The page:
The stress you know may look like this.
But did you know it can also look like this?
Recognizing the signs of stress response in the body can help you manage how you deal with stress.
What Is Stress?
According to the definition of stress in both psychology and biology, stress is a pattern of physiological responses to a threat or stressor.
The stress response is our body’s attempt to survive and cope with such threats.
The nervous system is the structure in our body that allows us to feel and deal with threats.
A Crash Course on the Nervous System
The nervous system is the body’s command and communication system.
It consists of the brain, spinal cord, and a network of nerves.
During stress response, these two nervous system's structures play a significant role:
Sympathetic Nervous System (SNS)
controls the “fight or flight” response
stimulates the body when facing a stressful situation
Parasympathetic Nervous System (PNS)
controls the “rest and digest” function
relaxes your body after the stress has passed
The changes our body goes through when stressed can be explained using the 3 stages of the General Adaptation Syndrome (GAS).
1. Alarm Reaction Stage
When you encounter a threat, your senses send information to your brain, which triggers a stress response.
The SNS releases the hormone adrenaline into the bloodstream. It prepares the body to either fight or flee from the threat.
This can cause:
Increased heart rate to push blood to vital organs
Increased oxygen for the brain (alertness) and muscles (strength)
Dilated pupils for better vision and awareness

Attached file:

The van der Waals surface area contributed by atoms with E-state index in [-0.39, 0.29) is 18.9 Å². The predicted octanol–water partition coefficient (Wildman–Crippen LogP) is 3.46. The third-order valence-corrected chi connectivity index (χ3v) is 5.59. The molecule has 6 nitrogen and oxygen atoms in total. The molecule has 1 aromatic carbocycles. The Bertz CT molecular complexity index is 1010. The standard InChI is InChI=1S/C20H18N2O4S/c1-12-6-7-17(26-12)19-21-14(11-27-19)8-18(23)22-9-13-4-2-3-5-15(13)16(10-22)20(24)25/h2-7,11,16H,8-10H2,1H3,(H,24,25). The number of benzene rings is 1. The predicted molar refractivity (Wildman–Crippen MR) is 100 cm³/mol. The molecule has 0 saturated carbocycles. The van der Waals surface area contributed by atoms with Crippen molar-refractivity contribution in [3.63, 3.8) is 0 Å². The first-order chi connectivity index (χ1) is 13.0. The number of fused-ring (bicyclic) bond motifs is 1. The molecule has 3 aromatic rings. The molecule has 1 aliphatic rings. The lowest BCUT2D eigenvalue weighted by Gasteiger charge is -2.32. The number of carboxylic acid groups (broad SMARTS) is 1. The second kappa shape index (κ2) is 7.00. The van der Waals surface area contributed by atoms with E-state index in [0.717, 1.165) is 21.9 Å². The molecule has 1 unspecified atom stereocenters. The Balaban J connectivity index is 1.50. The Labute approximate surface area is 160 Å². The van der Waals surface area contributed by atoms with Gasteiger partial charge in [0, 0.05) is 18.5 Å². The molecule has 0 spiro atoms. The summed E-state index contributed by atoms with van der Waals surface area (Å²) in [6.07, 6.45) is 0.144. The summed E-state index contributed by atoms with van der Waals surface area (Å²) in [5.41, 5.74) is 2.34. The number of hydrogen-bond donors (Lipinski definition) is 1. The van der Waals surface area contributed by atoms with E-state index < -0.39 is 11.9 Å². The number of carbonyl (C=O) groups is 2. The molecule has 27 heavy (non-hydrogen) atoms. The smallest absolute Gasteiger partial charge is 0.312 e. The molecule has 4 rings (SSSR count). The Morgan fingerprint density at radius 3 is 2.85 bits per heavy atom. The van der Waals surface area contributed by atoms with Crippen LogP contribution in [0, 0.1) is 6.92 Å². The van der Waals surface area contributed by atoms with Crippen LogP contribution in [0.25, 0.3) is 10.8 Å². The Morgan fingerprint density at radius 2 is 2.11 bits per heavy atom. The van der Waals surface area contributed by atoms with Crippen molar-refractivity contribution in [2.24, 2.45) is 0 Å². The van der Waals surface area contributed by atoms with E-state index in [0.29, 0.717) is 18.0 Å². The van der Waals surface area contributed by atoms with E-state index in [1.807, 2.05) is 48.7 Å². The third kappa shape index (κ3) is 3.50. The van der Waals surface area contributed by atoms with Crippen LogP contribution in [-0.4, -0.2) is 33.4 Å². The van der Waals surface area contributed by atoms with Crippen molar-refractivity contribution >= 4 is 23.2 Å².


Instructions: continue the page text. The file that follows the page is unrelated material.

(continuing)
Sweat production to regulate body temperature
2. Resistance Stage
After the initial shock of stress, the PNS takes over and the body begins to “rest and digest.”
The body begins to slowly repair itself by normalizing biological responses. It may take a while for it to fully replenish the resources lost and return back to its pre-stress condition:
Lowered heart rate
Elimination of waste
However, if the stress persists for longer, the body will continue to stay on alert and move on to the next stage.
3. Exhaustion Stage
Prolonged or chronic stress causes the body to use up all its resources. At this point, it may no longer be able to deal with the threat.
This can look like extreme fatigue, burnout, and decreased stress tolerance.
Under chronic stress, cortisol (aka the “stress hormone”) levels remain high, which can cause:
Increase or decrease in appetite
Increased risk of health conditions
Prolonged stress brings about negative effects on your physical and mental health. Which of the following techniques can you use to manage stress?
Check Your Knowledge
Jeremy just finished an important presentation at work.
Jeremy spent months working on and stressing over this presentation, so he's glad that he was finally able to finish it.
He has a bit of trouble shifting his focus to other tasks right away, but his pre-presentation jitters have stopped and his palms are no longer sweaty.
What stage is Jeremy likely in?
Understand the biology behind stress to better manage it!
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